HIPAA eCommerce

12 Step HIPAA Compliance Website Checklist

Updated November 4, 2022  |  9 min read

Understanding What HIPAA Means for Your Site

Every medical practice, clinic, pharmacy, nursing home, and healthcare provider must adhere to HIPAA rules when they have an online presence that transfers medical information. Healthcare organizations failing to do so could lead to substantial fines from the government.


Even worse, you’ll lose the trust of your patients and ruin your good reputation. Customers trust their health to physicians and caregivers, and they want to feel just as confident that their health information is in good hands. That’s why you need to invest in a robust HIPAA compliant website if you plan to transfer or store electronic protected health information, or ePHI.

Duty of Care for HIPAA Compliance

Covered entities are companies subject to HIPAA regulations. This encompasses doctors, pharmacies, and nursing homes that transfer medical information, often referred to as electronic medical records (EMR), electronic health records (EHR), or (electronic) protected health information (PHI or ePHI). Covered entities also include health insurance companies, HMOs, government agencies that subsidize health care (Medicare), and military and veterans’ organizations.

Sharing this information has become an important part of modern healthcare, but HIPAA compliance also creates a burden for medical providers. We can’t stress this enough: Covered entities bear the final responsibility for their compliance with all HIPAA guidelines and regulations.

Here we offer a HIPAA compliant checklist so you can be prepared for HIPAA requirements for your website.

12-Step HIPAA Checklist

1. Create a HIPAA Compliance Website Checklist

The first step in a HIPAA compliant checklist is creating a checklist that serves needs specific to your company. Having a plan in place for HIPAA compliant website design and hosting is one of the most important business objectives you’ll ever pursue. Don’t approach this haphazardly; you need to have a personalized HIPAA compliance website checklist to ensure you meet every HIPAA standard.

2. Research Healthcare Industry Needs

When considering the needs of your website, you must first consider the HIPAA laws in place that affect every healthcare provider and then personalize your plan to comply. Simple, unsecured websites are no longer an option, even if you just include a contact form for patients to fill out. Be sure to find trusted information so that you can find an IT partner familiar with HIPAA compliance.

3. Determine if HIPAA Is Necessary

HIPAA compliant websites are only necessary if it is used to collect, store, process, display, or transmit ERM/EHR/PHI. HIPAA does not cover physical health records or electronic records that are stored in a single location with no means of web transfer. But because HIPAA was designed to improve healthcare by providing easy access to information, there aren’t many computer systems that don’t require strict HIPAA compliance.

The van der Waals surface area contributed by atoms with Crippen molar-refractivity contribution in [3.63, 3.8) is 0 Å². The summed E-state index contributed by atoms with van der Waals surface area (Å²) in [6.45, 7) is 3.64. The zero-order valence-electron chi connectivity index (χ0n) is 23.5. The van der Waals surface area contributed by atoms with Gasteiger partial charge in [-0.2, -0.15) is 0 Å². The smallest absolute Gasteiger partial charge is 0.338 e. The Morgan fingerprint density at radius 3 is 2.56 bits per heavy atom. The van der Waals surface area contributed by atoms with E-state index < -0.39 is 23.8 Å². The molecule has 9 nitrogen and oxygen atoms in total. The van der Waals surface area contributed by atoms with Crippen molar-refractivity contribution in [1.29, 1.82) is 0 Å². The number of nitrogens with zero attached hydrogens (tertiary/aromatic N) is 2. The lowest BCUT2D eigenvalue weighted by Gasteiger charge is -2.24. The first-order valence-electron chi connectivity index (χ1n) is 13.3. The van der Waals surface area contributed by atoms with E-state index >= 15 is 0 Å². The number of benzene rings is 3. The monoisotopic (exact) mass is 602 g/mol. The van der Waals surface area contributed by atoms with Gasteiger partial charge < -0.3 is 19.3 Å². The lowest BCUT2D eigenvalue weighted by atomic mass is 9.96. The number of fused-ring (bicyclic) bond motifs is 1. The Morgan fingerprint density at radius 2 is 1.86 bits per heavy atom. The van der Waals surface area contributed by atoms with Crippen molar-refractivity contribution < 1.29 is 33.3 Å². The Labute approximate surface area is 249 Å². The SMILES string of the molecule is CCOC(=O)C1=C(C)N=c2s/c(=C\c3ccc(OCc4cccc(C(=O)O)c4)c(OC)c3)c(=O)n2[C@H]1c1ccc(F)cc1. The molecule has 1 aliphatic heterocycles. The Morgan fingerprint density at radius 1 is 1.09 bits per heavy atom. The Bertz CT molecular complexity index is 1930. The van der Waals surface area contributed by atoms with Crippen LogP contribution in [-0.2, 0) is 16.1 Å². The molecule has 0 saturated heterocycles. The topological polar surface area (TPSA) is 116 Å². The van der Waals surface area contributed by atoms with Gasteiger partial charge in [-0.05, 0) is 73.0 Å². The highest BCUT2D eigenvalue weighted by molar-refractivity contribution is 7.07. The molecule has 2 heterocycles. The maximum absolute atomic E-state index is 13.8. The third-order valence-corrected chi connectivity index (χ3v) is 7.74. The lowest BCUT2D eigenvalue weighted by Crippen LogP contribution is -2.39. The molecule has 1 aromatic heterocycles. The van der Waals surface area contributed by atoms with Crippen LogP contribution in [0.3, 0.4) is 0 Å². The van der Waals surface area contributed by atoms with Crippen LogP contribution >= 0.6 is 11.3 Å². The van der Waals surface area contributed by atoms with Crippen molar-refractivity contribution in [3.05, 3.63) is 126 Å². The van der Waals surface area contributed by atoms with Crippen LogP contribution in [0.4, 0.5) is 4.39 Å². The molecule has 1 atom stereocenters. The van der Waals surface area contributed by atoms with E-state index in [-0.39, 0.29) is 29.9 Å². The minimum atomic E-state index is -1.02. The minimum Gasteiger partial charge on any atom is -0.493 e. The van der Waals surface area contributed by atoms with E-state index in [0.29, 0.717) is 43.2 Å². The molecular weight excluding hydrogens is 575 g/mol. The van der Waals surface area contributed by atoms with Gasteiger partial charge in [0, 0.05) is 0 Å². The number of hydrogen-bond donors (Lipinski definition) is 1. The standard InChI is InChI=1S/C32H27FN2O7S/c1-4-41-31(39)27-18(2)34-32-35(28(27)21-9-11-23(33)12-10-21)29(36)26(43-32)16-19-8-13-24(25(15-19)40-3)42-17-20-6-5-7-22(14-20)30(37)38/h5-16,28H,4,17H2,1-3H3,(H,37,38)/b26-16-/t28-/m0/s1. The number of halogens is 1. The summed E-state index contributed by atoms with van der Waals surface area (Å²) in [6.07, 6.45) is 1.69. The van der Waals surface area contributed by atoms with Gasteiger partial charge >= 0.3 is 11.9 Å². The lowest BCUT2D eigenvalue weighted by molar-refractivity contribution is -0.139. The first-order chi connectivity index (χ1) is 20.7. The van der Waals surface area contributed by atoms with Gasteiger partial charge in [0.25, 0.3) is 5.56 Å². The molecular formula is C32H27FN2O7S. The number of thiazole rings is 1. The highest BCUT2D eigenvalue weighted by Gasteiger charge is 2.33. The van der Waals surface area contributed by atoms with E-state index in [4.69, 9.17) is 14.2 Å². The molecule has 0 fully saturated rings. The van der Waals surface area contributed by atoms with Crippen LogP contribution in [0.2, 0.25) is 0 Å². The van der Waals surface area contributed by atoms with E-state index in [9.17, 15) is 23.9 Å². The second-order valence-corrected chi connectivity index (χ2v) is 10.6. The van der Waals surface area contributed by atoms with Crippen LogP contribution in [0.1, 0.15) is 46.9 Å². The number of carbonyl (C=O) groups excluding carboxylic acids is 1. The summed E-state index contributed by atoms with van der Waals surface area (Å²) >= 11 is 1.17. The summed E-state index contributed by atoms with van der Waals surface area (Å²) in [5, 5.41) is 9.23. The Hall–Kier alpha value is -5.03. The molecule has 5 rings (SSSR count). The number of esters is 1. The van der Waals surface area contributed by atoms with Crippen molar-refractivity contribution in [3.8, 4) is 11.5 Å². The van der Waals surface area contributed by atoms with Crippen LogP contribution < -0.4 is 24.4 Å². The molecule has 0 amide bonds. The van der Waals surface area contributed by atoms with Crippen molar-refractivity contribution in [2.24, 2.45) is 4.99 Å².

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4. Learn HIPAA Website Basics

Before you understand how to make your website HIPAA compliant, familiarize yourself with HIPAA requirements, which state that healthcare websites must:

  • Implement rules and safeguards to protect patient health information.
  • Limit sharing of confidential data to authorized stakeholders who directly help patients in some way.
  • Ensure any business associates or corporate partners also safeguard PHI and share information only when done so in each patient's best interests.
  • Limit who can access PHI and train employees about security and confidentiality best practices.

5. Research and Follow HIPAA Rules

HIPAA rules don’t stop with information protection; it’s also adamant about tracking information access. They also require covered entities to keep track of who has viewed PHI, why they are accessing it, what they are accessing, and if the information has been transferred in any way. Working with an eCommerce and HIPAA integration company that has experience protecting both is a must.

6. Encrypt HIPAA Compliant Paitent Intake Forms

A web form is any information-collecting form that is filled out by a patient or client. Common examples include desktop or mobile forms that collect medical and health insurance information. This information is then collected to create long-term and centralized medical records.

HIPAA compliant web forms ensure that the connection between the browser and the website is encrypted, so information entered on the site or web forms is protected against unauthorized access. You must make sure your HIPAA compliant website is hosted by a company that knows what it’s doing when transferring forms to the HIPAA web server. Clarity is ready to make your forms HIPAA secure.